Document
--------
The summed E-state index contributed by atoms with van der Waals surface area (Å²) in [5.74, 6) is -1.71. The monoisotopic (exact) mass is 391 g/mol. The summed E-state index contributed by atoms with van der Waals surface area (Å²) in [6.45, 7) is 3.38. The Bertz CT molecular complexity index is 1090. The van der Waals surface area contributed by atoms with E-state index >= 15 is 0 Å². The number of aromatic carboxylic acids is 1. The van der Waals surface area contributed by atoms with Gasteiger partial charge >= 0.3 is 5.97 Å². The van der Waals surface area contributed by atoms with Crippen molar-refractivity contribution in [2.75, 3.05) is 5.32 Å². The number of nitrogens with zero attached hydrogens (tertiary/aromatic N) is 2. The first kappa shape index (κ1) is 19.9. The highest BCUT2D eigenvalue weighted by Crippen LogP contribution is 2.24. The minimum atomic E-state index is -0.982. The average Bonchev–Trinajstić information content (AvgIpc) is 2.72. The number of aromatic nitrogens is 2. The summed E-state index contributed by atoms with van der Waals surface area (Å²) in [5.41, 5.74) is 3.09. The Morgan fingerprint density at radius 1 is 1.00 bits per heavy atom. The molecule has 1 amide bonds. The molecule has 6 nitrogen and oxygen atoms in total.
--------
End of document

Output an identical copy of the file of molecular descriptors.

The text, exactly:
The summed E-state index contributed by atoms with van der Waals surface area (Å²) in [5.74, 6) is -1.71. The monoisotopic (exact) mass is 391 g/mol. The summed E-state index contributed by atoms with van der Waals surface area (Å²) in [6.45, 7) is 3.38. The Bertz CT molecular complexity index is 1090. The van der Waals surface area contributed by atoms with E-state index >= 15 is 0 Å². The number of aromatic carboxylic acids is 1. The van der Waals surface area contributed by atoms with Gasteiger partial charge >= 0.3 is 5.97 Å². The van der Waals surface area contributed by atoms with Crippen molar-refractivity contribution in [2.75, 3.05) is 5.32 Å². The number of nitrogens with zero attached hydrogens (tertiary/aromatic N) is 2. The first kappa shape index (κ1) is 19.9. The highest BCUT2D eigenvalue weighted by Crippen LogP contribution is 2.24. The minimum atomic E-state index is -0.982. The average Bonchev–Trinajstić information content (AvgIpc) is 2.72. The number of aromatic nitrogens is 2. The summed E-state index contributed by atoms with van der Waals surface area (Å²) in [5.41, 5.74) is 3.09. The Morgan fingerprint density at radius 1 is 1.00 bits per heavy atom. The molecule has 1 amide bonds. The molecule has 6 nitrogen and oxygen atoms in total.